• The parameter ψ of the Veerendra and Chaudhary model is to account only for a high thermal conductivity ratio . Moreover, in order to maintain the condition on the thermal conductivity at porosity limits, and , it should be close to zero.

  • For the Krupiczka model, we can think that the parameters values must be closed to those found by the author, a1 = 0.28, a2 = −0.757 and B = −0.057.

  • The parameter M of Fricke model is a factor which depends on the aspect ratio of the pore. For spherical pore, M = 0. Consider that for the studied sample of sandstone the pores are nearly spherical. Thus, the parameter M should be found close to zero.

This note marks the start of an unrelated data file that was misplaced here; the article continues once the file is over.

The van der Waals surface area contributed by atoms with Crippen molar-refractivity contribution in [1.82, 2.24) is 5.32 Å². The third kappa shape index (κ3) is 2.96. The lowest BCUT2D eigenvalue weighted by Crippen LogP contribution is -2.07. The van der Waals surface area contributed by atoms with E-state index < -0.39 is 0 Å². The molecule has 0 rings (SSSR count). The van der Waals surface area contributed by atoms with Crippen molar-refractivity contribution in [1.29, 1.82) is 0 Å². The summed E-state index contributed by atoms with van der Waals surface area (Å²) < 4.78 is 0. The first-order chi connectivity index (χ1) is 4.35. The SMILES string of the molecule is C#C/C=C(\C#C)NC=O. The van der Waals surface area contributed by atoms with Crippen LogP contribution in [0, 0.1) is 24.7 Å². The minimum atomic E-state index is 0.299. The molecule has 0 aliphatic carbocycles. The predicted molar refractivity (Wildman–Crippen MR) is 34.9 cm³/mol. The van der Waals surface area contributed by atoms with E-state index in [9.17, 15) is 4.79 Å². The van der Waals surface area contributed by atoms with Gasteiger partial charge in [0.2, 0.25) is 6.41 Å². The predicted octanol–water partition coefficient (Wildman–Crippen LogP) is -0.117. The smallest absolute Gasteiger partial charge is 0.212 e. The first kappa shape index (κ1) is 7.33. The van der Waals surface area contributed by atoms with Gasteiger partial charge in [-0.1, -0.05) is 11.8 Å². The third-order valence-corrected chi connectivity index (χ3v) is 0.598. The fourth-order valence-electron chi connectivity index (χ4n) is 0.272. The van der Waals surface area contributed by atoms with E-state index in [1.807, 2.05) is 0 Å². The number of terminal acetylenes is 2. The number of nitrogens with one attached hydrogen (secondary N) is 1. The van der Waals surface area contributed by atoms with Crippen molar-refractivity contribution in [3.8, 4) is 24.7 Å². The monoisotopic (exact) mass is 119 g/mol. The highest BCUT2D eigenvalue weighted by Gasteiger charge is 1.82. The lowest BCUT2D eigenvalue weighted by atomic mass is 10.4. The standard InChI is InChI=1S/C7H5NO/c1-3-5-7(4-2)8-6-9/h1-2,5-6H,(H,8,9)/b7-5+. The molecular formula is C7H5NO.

Table 3 summarizes the resulting optimal parameters as well as the corresponding objective function values and the SDEs. For all the models, the minimization parameters are obtained in agreement with the required conditions. The fits obtained for each empirical model are compared to the experimental data in Figure 2.

thumbnail Fig. 2

Empirical models obtained for the experimental results (Tab. 1).

Table 3

The Objective Function (OF), Standard Deviation Error (SDE), resulting from the minimization of thermal rock conductivity λR and optimal parameters.